The fifth event of the two-year period 2022-2024 on the working theme ‘Public Spaces, Urban Cultures, and Constructing Peace’ will take place in Nicosia, Cyprus on 30 and 31 May 2024. It will be an in-presence symposium entitled ‘Constructing Peace through Public Space: What publics? Whose commons?’ The symposium will be organized at the Goethe Institute and Home for Cooperation in the Buffer Zone of Nicosia, Cyprus.


Aim of the Symposium

The symposium aims to examine the relationships between the publics and peace-building processes in contested cities, with the intention to answer the following questions:

  • How do we create spaces for conciliation to transform conflicts constructively?
  • How does the active agency of the urban environment support or cancel out conciliation processes?
  • Should public space be taken for granted, or should it be part of creating common ground in deeply divided societies?
  • What is the role of civil societies and bottom-up initiatives?
  • How do commoning practices support the diversity of publics in peacebuilding and related planning processes?
  • Can urban challenges of common concern regarding social-ecological transformations (climate and other crises) trigger such commoning practices, and how?

Why Cyprus?

The location of Cyprus in the Eastern Mediterranean offers a unique venue at the confluence of three continents and a multitude of cultures that face such unique challenges. Many of these challenges are the result of not only long-standing local issues but also of issues that have emanated from recent conflicts in the surrounding region. The island in general and Nicosia, a divided European capital with a prolonged history of conflict, internal refugees' displacements, migration and tourist flows, economic fluctuations, and rapid, often abrupt urban transformations, serve as an ideal laboratory to explore, unravel, and question public space development in unstable and contested contexts. The local urban context provides a valuable case study and can unveil the complexity of all the factors that condition the various forms of public space in contemporary contested, continuously transformed contexts.

The Symposium Format

The Cyprus symposium comprises two-day activities that bring together scholars, activists, and spatial practitioners who deal with peacebuilding and conflict transformation through spatial measures. It is organized in roundtable workshops that will summon diverse participants who will share their work based on the above-mentioned questions. The layout of the roundtable workshops aims to foster constructive discussion and exchange among the participants. Some workshops will be ambulant, exposing the participants to the Nicosia contested context. Thus, the participation format will be open to encourage a diversity of means and ends to populate the roundtable debates.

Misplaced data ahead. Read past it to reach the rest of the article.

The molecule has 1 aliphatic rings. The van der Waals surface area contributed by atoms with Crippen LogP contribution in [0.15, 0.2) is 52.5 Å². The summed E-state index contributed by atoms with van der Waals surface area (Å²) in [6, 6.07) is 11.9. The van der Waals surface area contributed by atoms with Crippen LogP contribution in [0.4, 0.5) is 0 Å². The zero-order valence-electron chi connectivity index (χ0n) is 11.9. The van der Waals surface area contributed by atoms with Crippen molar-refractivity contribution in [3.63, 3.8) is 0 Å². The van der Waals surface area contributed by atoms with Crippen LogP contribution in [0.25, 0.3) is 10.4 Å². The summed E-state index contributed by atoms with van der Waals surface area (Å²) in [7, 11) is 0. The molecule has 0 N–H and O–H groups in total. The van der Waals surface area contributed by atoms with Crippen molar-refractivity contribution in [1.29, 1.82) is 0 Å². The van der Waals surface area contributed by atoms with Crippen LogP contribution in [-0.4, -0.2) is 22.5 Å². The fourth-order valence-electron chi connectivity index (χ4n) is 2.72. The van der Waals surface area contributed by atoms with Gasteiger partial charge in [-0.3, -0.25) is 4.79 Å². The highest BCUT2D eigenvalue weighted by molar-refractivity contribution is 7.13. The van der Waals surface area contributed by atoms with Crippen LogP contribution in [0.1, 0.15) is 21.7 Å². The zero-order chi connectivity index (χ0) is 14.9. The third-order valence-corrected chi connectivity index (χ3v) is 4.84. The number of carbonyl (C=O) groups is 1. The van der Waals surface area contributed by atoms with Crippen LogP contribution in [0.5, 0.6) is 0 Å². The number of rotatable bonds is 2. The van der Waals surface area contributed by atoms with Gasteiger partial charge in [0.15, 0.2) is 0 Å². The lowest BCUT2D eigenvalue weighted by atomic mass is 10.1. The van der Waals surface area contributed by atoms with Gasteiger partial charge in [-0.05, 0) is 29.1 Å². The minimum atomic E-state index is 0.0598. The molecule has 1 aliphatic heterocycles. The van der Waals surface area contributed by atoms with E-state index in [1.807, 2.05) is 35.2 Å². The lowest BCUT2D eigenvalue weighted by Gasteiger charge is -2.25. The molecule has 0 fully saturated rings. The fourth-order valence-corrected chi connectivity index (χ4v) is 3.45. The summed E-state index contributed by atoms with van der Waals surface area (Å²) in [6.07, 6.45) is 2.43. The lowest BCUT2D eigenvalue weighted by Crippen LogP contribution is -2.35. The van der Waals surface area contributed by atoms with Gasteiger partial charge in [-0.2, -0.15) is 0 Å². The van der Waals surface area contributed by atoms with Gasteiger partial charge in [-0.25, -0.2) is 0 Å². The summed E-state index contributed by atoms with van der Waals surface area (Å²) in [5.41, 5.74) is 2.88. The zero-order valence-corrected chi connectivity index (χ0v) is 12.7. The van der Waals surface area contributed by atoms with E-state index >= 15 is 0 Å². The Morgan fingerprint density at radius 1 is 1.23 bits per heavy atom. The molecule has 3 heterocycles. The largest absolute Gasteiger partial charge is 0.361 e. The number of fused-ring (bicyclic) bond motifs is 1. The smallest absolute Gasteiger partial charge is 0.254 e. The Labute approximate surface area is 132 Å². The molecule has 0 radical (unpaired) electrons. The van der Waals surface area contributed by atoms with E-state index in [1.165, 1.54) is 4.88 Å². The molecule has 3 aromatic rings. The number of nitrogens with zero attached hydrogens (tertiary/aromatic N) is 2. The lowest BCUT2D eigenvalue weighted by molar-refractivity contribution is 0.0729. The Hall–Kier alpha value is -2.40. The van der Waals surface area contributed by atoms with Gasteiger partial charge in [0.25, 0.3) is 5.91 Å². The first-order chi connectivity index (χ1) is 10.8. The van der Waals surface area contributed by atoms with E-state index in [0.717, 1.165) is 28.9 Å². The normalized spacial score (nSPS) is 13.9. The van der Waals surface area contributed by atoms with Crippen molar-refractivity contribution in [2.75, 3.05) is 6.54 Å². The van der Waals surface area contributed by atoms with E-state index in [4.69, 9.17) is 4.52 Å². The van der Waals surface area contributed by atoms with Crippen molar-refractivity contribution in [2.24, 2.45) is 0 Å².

Who can Participate?

Scholars, activists, and spatial practitioners who deal with peacebuilding and conflict transformation through public space and material practices are invited to participate.

Format of Participation

Short interventions in the form of oral presentations or videos (10-15 minutes).


A submission including the title, authors' names, authors' affiliation and email address, 3-5 keywords, an abstract of max 200 words, and max 4 images (JPEG 300 dpi as separate files) and captions should be sent to the following e-mail address: This email address is being protected from spambots. You need JavaScript enabled to view it.

Important Dates

  • 2 February 2024 Open call for participation
  • 1 March 2024 Deadline for participation interests
  • 8 March 2024 Participation approvals
  • 1 May 2024 Program announcement Symposium
  • 30-31 May 2024 Symposium
  • 1 July 2024 Submission of full papers
  • September 2024 Publication


The symposium findings, including all presentations and discussions during the symposium, will be published online following the event. The book of abstracts will also be published pre-symposium. Both publications will have ISBNs.

Scientific Committee

Evangelia Athanassiou, Nadia Charalambous, Sabine Knierbein, Sebnem Hoskara, Socrates Stratis